Swift, the programming language that creates apps for all of Apple’s hardware, had a pretty happy 2015, according to a report from job site Freelancer.com.
The data comes from 1,429,842 “good” projects — that is, “those which have been filtered for spam, advertising, self promotion, reposts, or that are otherwise unlikely to be filled,” the published report says. And Swift was the big winner, especially when you compare its numbers to 2014’s.
You can see more in the infographic below.
That’s right: Swift-related jobs grew 566 percent year-over-year according to Freelancer.com’s Fast 50 report. If you want more specific numbers, out of the total number of “good” projects, 344 were Swift-related in 2014, and 2,292 were in 2015.
That’s still a pretty small percentage of the whole — 0.16 percent of total jobs — but it’s an impressive jump for a single year. It was the fourth-highest improvement in the whole report behind Delivery (1,874 percent), Instagram (1,328 percent), and Blog Install (1,133 percent). The big winner of the year was Facebook Marketing, which saw a 12 percent drop but still made up 28,421 projects.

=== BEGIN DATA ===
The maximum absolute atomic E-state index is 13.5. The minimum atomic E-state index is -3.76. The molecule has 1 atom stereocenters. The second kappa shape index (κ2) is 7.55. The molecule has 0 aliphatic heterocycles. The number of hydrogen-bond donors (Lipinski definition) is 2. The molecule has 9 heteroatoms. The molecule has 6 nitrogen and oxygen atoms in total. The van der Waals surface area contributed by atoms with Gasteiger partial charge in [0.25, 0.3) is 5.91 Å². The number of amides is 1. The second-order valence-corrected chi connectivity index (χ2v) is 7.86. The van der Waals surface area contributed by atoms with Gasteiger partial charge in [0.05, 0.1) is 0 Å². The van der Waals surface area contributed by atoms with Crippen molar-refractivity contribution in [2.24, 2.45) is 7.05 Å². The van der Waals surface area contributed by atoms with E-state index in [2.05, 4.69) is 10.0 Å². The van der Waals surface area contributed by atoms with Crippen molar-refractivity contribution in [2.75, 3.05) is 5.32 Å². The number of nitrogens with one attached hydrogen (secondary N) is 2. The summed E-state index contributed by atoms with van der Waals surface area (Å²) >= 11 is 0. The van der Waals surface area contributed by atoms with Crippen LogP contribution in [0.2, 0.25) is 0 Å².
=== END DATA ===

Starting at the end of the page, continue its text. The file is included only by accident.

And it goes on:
Swift launched in June 2014, and this past December, the code went open-source. We figure its growth is at least partly (if not mostly) due to the fact that the language was only around for seven months in 2014, but we can’t dismiss Apple’s attempts to simplify programming. And some major, job-creating players are in on it; apps like car service Lyft, LinkedIn, and Yahoo Weather all use Swift code, Apple says.
“Touted as safe, fast, and expressive, Swift appeals to developers who are aiming to build on Apple’s multiple platforms, such as iOS, OS X, and WatchOS,” the report says. “And with Apple’s release of its iPhone SE and the 9.7inch iPad Pro, Freelancer.com predicts that interest in Swift will continue to surge as programmers rush to meet the demands of the Apple-crazed market.”
The report also claims that Swift’s numbers might be ushering in the final doom of the slowly dying Blackberry platform, which had “a dismal 27 percent (to 1,107 jobs) growth last year,” Freelancer says.